China’s most important chipmaker, Semiconductor Manufacturing International Corp (SMIC), generated USD 1.42 billion in revenue for the third quarter, up 30.7% year-on-year and beating market expectations, the company said in its latest earnings release. SMIC’s Q3 results mark a new record for the company’s earnings.
The gross margins of state-backed SMIC climbed to 33.1% during the quarter, up 8.9 percentage points YoY. Both revenue and gross margin increases were driven by price increases and changes in production schedules to match consumer demand, the company said.
SMIC racked up USD 321.4 million in profits for the three months ended in September, up 25.3% YoY and beating estimates. The domestic market is increasingly important to the chipmaker, accounting for 66.7% of its Q3 revenues, a slight uptick from 63% in Q2 2021.
With that strong performance, SMIC revised its full-year revenue growth target, taking it to 39% from a 30% forecast in August. The company expects demand for its chips to sustain and its revenue growth to be above the industry average next year.
Since SMIC was placed on the US government’s sanctions list in late 2020, the chipmaker has faced “tremendous challenges in production and operations,” SMIC management said in the report. But the company has stabilized its supply chain continuity. Its 14 nanometer technology, which is implemented to make the most advanced chip in China, is steadily improving, the company said.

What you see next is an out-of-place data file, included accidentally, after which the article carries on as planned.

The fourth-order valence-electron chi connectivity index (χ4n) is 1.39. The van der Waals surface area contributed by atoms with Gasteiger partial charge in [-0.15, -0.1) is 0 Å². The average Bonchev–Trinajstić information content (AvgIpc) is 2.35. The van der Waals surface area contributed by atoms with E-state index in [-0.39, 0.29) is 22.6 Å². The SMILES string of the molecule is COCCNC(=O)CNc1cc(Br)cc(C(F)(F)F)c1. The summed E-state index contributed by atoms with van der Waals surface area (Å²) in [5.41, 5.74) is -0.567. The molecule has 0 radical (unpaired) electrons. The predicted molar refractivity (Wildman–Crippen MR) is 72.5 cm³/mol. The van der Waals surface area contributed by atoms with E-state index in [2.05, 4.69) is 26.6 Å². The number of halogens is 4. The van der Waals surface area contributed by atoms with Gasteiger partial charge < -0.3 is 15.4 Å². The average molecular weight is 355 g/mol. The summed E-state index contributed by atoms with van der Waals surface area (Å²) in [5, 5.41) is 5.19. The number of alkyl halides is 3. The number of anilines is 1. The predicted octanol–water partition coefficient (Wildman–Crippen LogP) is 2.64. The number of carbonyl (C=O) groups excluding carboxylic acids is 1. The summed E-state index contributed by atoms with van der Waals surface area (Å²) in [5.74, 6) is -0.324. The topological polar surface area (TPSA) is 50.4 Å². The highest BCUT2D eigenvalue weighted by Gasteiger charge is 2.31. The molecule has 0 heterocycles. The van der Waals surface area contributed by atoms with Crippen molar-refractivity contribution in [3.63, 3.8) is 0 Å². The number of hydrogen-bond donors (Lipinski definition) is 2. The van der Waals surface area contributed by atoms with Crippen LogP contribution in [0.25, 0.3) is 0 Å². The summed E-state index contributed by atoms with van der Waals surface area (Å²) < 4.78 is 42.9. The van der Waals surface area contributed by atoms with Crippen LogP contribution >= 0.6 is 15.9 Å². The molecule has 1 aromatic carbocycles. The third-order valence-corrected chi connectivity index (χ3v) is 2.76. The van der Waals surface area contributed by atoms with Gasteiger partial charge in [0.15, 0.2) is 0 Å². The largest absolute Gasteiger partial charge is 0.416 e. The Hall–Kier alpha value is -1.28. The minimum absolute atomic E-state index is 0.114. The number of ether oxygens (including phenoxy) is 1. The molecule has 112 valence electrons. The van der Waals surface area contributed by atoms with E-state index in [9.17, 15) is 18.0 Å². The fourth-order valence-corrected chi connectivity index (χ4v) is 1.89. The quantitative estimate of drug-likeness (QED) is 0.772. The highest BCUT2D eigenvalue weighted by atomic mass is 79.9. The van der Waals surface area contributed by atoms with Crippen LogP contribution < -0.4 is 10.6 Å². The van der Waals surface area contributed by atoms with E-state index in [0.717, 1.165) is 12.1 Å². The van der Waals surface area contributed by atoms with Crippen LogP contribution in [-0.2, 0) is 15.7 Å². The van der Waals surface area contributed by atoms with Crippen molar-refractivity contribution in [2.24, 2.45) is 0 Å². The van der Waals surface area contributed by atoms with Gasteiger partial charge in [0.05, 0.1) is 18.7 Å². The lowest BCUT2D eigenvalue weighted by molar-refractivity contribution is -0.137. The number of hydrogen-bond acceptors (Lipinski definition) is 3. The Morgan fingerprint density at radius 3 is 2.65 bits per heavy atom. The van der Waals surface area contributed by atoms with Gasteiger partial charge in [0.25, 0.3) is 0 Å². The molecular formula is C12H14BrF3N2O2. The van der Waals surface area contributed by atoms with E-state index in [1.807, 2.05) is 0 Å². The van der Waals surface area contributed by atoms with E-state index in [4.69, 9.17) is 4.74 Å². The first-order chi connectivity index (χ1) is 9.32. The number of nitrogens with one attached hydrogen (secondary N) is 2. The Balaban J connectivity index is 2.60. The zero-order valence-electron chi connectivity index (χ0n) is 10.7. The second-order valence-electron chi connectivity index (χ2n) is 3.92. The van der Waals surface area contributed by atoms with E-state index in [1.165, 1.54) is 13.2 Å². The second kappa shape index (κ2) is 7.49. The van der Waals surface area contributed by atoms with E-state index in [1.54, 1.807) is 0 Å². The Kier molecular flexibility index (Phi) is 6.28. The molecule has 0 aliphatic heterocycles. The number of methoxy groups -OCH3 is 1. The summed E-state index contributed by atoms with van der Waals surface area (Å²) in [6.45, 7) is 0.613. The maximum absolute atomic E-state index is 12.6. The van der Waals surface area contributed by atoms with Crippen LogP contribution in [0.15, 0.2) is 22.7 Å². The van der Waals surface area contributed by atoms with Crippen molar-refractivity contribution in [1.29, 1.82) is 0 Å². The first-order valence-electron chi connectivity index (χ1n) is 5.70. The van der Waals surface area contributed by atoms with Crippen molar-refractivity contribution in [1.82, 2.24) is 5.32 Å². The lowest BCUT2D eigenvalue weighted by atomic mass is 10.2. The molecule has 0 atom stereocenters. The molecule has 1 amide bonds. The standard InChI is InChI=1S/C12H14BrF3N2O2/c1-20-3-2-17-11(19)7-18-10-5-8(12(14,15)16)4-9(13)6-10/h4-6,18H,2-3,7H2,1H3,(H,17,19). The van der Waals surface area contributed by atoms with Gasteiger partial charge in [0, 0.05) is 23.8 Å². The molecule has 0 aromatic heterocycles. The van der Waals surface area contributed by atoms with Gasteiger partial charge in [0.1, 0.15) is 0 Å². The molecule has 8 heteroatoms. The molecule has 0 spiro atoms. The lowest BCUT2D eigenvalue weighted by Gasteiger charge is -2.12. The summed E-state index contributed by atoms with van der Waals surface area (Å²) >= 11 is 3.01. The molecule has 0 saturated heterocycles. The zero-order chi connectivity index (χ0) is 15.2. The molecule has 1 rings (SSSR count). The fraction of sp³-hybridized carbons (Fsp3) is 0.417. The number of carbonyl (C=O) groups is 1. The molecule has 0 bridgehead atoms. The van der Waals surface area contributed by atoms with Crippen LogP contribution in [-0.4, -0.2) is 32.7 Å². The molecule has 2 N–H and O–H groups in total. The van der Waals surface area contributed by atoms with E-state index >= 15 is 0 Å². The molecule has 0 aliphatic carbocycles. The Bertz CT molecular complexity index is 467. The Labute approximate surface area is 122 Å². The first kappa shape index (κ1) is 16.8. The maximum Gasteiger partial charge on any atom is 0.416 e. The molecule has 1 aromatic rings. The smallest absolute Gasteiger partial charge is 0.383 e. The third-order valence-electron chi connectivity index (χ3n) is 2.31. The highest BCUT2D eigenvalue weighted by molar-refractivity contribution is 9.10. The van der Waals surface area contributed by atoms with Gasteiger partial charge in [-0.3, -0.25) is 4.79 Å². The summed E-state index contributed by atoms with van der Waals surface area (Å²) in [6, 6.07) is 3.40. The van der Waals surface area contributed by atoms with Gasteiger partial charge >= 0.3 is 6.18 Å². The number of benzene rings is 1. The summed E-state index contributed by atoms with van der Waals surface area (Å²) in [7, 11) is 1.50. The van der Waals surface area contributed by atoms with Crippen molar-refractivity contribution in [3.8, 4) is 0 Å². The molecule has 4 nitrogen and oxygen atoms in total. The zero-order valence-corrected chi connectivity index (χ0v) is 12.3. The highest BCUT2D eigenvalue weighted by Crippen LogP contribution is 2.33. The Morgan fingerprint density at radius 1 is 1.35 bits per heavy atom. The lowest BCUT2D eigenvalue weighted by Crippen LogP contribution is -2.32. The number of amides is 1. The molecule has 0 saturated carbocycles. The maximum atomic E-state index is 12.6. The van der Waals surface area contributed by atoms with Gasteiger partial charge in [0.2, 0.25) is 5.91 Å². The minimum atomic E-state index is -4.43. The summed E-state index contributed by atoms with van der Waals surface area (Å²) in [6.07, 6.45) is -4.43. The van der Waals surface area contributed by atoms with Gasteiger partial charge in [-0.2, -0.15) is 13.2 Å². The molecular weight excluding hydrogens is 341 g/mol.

Multiple industries in the world’s largest manufacturing country have felt the pinch amid the global chip crunch. With the shortage set to persist, entities in China’s public and private sectors are trying to boost the country’s chip-making capacities and eventually achieve self-sufficiency.
The Chinese government has set goals to meet 70% of its semiconductor needs by 2025. It has earmarked billions of dollars for chip design and production. Chinese internet conglomerates, including Tencent, Alibaba, and Baidu, are also developing their own semiconductors, despite not yet having the manufacturing capabilities.
Even though SMIC is blacklisted from importing chipmaking equipment, materials, and other relevant goods from the US due to its alleged ties with the Chinese military, China’s largest chipmaker can still access foreign technology, according to Reuters. In all, 188 licenses were granted to American companies to sell USD 42 billion worth of goods and tech to SMIC between November 2020 and April 2021, according to documents obtained from the United States Congress that were reviewed by Reuters.
At the moment, SMIC is overshadowed by its formidable rival, Taiwan Semiconductor Manufacturing Company, Limited (TSMC), which reported Q3 revenues of USD 14.9 billion last month.
SMIC also announced the resignation of its vice chairman Chiang Shang-Yi on Thursday. Chiang, a former executive of TSMC, joined SMIC in late 2020 after departing the USD 20 billion Hongxin Semiconductor Manufacturing Co (HSMC), an operation set up by a conman that went into bankruptcy.
Chiang left SMIC to spend more time with his family, according to the company’s filing.